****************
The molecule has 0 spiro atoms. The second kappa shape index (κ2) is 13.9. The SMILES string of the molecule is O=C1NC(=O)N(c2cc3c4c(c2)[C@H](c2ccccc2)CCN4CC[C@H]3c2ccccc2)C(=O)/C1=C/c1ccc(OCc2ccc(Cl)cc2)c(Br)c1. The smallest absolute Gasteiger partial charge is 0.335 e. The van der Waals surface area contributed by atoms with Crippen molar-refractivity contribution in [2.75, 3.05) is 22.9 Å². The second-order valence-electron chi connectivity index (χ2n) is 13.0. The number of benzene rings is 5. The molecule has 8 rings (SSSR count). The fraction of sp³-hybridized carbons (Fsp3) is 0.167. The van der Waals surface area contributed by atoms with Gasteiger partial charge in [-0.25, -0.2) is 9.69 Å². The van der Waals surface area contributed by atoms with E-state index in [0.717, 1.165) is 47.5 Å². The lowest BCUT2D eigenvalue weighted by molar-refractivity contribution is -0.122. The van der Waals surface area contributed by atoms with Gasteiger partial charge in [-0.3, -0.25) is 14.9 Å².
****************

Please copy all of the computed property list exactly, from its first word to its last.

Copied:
The molecule has 0 spiro atoms. The second kappa shape index (κ2) is 13.9. The SMILES string of the molecule is O=C1NC(=O)N(c2cc3c4c(c2)[C@H](c2ccccc2)CCN4CC[C@H]3c2ccccc2)C(=O)/C1=C/c1ccc(OCc2ccc(Cl)cc2)c(Br)c1. The smallest absolute Gasteiger partial charge is 0.335 e. The van der Waals surface area contributed by atoms with Crippen molar-refractivity contribution in [2.75, 3.05) is 22.9 Å². The second-order valence-electron chi connectivity index (χ2n) is 13.0. The number of benzene rings is 5. The molecule has 8 rings (SSSR count). The fraction of sp³-hybridized carbons (Fsp3) is 0.167. The van der Waals surface area contributed by atoms with Gasteiger partial charge in [-0.25, -0.2) is 9.69 Å². The van der Waals surface area contributed by atoms with E-state index in [0.717, 1.165) is 47.5 Å². The lowest BCUT2D eigenvalue weighted by molar-refractivity contribution is -0.122. The van der Waals surface area contributed by atoms with Gasteiger partial charge in [-0.3, -0.25) is 14.9 Å².